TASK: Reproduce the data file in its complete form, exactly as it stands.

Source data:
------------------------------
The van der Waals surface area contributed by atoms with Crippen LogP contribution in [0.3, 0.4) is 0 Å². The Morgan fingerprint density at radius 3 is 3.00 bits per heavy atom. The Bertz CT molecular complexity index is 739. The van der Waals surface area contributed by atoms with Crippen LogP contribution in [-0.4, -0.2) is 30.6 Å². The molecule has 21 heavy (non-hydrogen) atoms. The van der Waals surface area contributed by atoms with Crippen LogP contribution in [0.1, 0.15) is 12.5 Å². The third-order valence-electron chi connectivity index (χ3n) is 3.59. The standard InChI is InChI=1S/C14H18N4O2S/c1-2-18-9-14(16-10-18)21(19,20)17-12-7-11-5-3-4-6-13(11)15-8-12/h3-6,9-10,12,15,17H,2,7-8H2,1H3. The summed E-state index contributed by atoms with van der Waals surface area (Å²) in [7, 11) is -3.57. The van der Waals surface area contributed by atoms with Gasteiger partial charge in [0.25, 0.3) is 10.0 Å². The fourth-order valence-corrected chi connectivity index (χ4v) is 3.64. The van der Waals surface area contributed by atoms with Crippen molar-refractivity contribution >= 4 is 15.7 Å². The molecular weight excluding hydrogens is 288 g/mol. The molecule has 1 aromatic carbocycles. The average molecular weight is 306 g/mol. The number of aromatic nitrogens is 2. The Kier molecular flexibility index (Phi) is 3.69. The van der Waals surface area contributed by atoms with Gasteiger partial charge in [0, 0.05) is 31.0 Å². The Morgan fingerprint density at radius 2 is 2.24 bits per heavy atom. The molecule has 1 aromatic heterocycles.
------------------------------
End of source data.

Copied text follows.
The van der Waals surface area contributed by atoms with Crippen LogP contribution in [0.3, 0.4) is 0 Å². The Morgan fingerprint density at radius 3 is 3.00 bits per heavy atom. The Bertz CT molecular complexity index is 739. The van der Waals surface area contributed by atoms with Crippen LogP contribution in [-0.4, -0.2) is 30.6 Å². The molecule has 21 heavy (non-hydrogen) atoms. The van der Waals surface area contributed by atoms with Crippen LogP contribution in [0.1, 0.15) is 12.5 Å². The third-order valence-electron chi connectivity index (χ3n) is 3.59. The standard InChI is InChI=1S/C14H18N4O2S/c1-2-18-9-14(16-10-18)21(19,20)17-12-7-11-5-3-4-6-13(11)15-8-12/h3-6,9-10,12,15,17H,2,7-8H2,1H3. The summed E-state index contributed by atoms with van der Waals surface area (Å²) in [7, 11) is -3.57. The van der Waals surface area contributed by atoms with Gasteiger partial charge in [0.25, 0.3) is 10.0 Å². The fourth-order valence-corrected chi connectivity index (χ4v) is 3.64. The van der Waals surface area contributed by atoms with Crippen molar-refractivity contribution >= 4 is 15.7 Å². The molecular weight excluding hydrogens is 288 g/mol. The molecule has 1 aromatic carbocycles. The average molecular weight is 306 g/mol. The number of aromatic nitrogens is 2. The Kier molecular flexibility index (Phi) is 3.69. The van der Waals surface area contributed by atoms with Gasteiger partial charge in [0, 0.05) is 31.0 Å². The Morgan fingerprint density at radius 2 is 2.24 bits per heavy atom. The molecule has 1 aromatic heterocycles.